I now had about eight days on which to work on my putting.  However, having been informed that  I would need to go to the golf course, I began to have doubts as to whether this was, in fact, correct.  My sister had been vaccinated in Cranbourne, but had gone to the local Turf Club, rather than the Golf Club.  Golf and racing are completely different sports; there really ought not be any confusion.

To be sure, I rang the hotline again.  This time, I sat on hold listening to what I was certain was a pan-pipe rendition of ‘Spoonman’ originally performed by Soundgarden, courtesy of the Pakenham Pan-Pipe Ensemble.  As the pan-pipes weaved their particular magic, I was suddenly wrenched from ‘on hold’ and delivered, shaken and a little disoriented, to a waiting operator.  I was told that the call may be monitored for coaching and quality purposes.  It seemed ironic that people who use pan-pipes for hold music should be concerned with quality.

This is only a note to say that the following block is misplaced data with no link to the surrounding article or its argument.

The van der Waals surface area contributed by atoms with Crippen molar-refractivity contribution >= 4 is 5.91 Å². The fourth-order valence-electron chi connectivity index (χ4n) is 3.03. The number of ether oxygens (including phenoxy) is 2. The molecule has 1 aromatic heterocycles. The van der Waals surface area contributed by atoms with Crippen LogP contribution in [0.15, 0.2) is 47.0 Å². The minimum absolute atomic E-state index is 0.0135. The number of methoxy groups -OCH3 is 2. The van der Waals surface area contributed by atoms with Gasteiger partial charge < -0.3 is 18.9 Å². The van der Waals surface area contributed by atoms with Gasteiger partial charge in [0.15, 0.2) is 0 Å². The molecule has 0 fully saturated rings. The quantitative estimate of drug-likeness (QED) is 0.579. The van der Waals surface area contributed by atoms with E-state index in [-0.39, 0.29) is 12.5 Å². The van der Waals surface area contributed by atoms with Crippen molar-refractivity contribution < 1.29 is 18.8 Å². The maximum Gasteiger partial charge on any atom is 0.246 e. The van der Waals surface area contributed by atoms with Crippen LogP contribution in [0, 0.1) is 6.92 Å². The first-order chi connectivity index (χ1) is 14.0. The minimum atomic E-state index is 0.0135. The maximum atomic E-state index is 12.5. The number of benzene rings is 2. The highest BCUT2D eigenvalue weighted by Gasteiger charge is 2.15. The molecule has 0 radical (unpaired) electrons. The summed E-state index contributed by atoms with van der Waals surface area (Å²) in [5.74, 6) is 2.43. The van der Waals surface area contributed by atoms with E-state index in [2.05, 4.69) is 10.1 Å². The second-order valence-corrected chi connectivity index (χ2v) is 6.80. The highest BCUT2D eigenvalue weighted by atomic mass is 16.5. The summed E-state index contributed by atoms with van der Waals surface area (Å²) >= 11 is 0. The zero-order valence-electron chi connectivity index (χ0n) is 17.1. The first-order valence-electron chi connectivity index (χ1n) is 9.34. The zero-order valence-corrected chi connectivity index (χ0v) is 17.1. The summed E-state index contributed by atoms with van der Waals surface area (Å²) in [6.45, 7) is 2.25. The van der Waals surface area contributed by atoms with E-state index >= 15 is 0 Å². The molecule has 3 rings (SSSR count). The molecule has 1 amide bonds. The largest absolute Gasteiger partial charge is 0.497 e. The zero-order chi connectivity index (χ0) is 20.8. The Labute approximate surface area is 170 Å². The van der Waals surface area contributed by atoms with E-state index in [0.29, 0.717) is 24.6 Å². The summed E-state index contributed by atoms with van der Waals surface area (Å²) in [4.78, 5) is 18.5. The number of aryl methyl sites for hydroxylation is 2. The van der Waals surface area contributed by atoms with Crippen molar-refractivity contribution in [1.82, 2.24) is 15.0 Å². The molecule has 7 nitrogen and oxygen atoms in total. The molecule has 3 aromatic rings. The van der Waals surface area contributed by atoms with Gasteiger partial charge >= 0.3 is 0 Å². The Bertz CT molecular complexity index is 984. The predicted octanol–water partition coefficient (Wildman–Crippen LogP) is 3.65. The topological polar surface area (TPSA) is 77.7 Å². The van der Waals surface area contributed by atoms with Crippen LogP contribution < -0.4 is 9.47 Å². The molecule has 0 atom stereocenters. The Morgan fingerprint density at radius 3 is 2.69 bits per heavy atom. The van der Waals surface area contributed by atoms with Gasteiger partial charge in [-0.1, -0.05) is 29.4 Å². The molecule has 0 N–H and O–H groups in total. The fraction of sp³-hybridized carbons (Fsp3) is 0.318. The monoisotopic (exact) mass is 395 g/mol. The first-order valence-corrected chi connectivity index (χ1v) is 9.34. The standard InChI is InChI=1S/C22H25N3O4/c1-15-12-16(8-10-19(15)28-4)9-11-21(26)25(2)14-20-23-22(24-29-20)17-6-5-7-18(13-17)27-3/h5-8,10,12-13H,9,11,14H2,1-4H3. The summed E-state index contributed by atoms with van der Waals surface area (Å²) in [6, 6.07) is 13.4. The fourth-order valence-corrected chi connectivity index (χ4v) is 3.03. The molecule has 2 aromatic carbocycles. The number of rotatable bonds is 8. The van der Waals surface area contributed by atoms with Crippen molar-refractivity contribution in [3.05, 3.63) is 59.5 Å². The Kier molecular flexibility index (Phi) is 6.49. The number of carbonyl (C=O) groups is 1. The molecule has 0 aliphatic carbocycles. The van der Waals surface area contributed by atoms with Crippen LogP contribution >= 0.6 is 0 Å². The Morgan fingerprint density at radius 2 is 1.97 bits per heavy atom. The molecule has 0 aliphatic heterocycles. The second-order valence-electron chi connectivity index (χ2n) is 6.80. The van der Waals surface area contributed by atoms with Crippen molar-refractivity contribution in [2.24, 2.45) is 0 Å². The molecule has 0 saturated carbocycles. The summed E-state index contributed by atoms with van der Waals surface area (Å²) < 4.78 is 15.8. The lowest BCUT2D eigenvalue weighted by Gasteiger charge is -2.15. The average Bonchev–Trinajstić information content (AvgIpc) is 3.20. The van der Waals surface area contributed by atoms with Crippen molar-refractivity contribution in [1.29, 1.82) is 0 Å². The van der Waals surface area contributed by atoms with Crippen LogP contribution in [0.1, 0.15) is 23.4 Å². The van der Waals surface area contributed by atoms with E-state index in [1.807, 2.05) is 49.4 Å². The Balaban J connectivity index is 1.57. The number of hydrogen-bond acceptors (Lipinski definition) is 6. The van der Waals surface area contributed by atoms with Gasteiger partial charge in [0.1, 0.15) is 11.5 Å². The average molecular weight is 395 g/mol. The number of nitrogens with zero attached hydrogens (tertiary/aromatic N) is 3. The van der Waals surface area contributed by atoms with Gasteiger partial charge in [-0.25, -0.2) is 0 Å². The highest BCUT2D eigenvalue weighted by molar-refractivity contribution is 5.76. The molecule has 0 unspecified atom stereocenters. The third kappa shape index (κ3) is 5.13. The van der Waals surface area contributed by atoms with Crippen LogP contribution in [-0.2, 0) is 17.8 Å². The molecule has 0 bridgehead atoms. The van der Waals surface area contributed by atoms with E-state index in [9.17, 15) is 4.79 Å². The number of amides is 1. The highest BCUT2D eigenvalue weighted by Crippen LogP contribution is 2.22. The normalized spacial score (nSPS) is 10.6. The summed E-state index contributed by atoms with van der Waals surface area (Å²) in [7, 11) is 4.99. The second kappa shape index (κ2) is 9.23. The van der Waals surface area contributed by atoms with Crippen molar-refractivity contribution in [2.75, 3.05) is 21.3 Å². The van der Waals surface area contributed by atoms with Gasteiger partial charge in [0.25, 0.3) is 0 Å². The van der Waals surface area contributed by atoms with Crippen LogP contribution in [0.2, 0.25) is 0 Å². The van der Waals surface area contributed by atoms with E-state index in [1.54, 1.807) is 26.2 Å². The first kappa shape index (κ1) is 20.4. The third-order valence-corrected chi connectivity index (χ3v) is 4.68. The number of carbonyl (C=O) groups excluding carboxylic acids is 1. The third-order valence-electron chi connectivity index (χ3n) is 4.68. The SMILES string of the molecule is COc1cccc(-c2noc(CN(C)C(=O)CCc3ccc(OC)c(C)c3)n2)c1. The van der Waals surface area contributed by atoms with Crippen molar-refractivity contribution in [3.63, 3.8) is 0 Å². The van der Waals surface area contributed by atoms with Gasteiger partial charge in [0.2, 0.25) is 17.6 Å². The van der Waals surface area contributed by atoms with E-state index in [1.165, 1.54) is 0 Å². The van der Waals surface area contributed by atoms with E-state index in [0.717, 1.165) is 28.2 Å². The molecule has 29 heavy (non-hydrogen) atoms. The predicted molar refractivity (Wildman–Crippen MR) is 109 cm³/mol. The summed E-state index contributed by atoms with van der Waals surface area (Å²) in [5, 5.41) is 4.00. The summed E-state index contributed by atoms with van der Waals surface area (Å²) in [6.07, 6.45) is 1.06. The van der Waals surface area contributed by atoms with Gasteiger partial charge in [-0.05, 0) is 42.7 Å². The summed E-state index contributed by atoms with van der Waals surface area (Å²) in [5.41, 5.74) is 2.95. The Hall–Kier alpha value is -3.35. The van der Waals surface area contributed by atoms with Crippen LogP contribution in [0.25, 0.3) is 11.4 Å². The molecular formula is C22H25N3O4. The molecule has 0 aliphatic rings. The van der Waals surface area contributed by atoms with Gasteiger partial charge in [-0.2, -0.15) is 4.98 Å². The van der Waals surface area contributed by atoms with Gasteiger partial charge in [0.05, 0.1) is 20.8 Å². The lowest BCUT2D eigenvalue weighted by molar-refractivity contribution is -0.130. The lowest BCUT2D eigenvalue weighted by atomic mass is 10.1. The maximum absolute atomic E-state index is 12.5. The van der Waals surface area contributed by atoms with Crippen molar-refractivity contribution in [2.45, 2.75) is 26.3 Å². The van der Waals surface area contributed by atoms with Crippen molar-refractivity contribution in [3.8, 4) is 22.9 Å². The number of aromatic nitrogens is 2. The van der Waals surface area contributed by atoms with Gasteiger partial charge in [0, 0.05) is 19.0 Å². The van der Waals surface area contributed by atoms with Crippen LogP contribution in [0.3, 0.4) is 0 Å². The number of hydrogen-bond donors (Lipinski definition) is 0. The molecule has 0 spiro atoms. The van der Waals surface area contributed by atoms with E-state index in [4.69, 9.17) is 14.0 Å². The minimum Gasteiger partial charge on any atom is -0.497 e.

I quickly confirmed that I had a booking and that I’d been given the wrong venue in the first instance.  Throwing my five iron to the floor in disappointment, I was informed that I should, indeed, be heading to the Turf Club.  I decided to dress like a jockey in order to blend in. I’ve never really been to a turf club before, and I’d hate to stick out.  Granted, it’s rare for a jockey to be over six feet tall, but you’ve got to make an effort.

Arriving at the car park, there were dozens and dozens of people my age locking their cars, donning their masks and heading for the entrance.  Those without a mask were drinking coffee.  It says a lot about Melbourne’s love affair with coffee that drinking a flat white is a recognised exception to a public health order.